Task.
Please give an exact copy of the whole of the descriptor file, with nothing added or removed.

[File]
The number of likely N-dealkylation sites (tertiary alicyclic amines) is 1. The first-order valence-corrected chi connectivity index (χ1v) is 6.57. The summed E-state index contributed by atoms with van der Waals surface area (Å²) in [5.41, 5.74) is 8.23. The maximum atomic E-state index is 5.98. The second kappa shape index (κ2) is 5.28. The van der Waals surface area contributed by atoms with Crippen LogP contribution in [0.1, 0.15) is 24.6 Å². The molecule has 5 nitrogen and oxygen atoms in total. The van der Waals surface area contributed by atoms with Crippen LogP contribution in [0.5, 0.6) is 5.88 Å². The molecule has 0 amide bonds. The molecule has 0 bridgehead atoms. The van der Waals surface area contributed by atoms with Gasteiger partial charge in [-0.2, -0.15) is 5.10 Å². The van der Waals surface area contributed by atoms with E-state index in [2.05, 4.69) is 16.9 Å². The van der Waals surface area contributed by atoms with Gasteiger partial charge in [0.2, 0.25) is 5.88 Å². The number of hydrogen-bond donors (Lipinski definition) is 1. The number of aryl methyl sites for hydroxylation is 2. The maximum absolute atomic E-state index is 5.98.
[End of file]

The number of likely N-dealkylation sites (tertiary alicyclic amines) is 1. The first-order valence-corrected chi connectivity index (χ1v) is 6.57. The summed E-state index contributed by atoms with van der Waals surface area (Å²) in [5.41, 5.74) is 8.23. The maximum atomic E-state index is 5.98. The second kappa shape index (κ2) is 5.28. The van der Waals surface area contributed by atoms with Crippen LogP contribution in [0.1, 0.15) is 24.6 Å². The molecule has 5 nitrogen and oxygen atoms in total. The van der Waals surface area contributed by atoms with Crippen LogP contribution in [0.5, 0.6) is 5.88 Å². The molecule has 0 amide bonds. The molecule has 0 bridgehead atoms. The van der Waals surface area contributed by atoms with Gasteiger partial charge in [-0.2, -0.15) is 5.10 Å². The van der Waals surface area contributed by atoms with E-state index in [2.05, 4.69) is 16.9 Å². The van der Waals surface area contributed by atoms with Gasteiger partial charge in [0.2, 0.25) is 5.88 Å². The number of hydrogen-bond donors (Lipinski definition) is 1. The number of aryl methyl sites for hydroxylation is 2. The maximum absolute atomic E-state index is 5.98.